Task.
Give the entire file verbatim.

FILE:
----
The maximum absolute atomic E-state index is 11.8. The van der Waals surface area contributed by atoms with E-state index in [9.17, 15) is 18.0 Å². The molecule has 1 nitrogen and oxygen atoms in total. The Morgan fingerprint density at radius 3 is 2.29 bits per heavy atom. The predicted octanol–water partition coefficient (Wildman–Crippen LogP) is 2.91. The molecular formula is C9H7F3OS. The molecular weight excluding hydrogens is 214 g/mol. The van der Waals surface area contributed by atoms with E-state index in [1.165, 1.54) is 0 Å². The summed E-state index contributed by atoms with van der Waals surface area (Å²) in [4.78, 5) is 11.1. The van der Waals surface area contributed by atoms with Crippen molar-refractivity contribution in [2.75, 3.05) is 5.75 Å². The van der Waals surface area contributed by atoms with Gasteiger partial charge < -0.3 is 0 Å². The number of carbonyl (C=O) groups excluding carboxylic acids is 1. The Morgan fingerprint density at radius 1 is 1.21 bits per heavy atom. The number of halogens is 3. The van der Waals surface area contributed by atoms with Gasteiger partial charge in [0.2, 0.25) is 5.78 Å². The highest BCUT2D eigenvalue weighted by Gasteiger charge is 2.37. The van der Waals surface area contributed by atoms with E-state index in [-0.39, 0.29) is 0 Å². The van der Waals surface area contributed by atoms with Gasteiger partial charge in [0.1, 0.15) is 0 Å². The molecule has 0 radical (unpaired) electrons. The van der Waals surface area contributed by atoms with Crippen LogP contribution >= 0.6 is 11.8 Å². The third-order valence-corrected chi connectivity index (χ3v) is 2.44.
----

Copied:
The maximum absolute atomic E-state index is 11.8. The van der Waals surface area contributed by atoms with E-state index in [9.17, 15) is 18.0 Å². The molecule has 1 nitrogen and oxygen atoms in total. The Morgan fingerprint density at radius 3 is 2.29 bits per heavy atom. The predicted octanol–water partition coefficient (Wildman–Crippen LogP) is 2.91. The molecular formula is C9H7F3OS. The molecular weight excluding hydrogens is 214 g/mol. The van der Waals surface area contributed by atoms with E-state index in [1.165, 1.54) is 0 Å². The summed E-state index contributed by atoms with van der Waals surface area (Å²) in [4.78, 5) is 11.1. The van der Waals surface area contributed by atoms with Crippen molar-refractivity contribution in [2.75, 3.05) is 5.75 Å². The van der Waals surface area contributed by atoms with Gasteiger partial charge < -0.3 is 0 Å². The number of carbonyl (C=O) groups excluding carboxylic acids is 1. The Morgan fingerprint density at radius 1 is 1.21 bits per heavy atom. The number of halogens is 3. The van der Waals surface area contributed by atoms with Gasteiger partial charge in [0.2, 0.25) is 5.78 Å². The highest BCUT2D eigenvalue weighted by Gasteiger charge is 2.37. The van der Waals surface area contributed by atoms with E-state index in [-0.39, 0.29) is 0 Å². The van der Waals surface area contributed by atoms with Gasteiger partial charge in [0.1, 0.15) is 0 Å². The molecule has 0 radical (unpaired) electrons. The van der Waals surface area contributed by atoms with Crippen LogP contribution >= 0.6 is 11.8 Å². The third-order valence-corrected chi connectivity index (χ3v) is 2.44.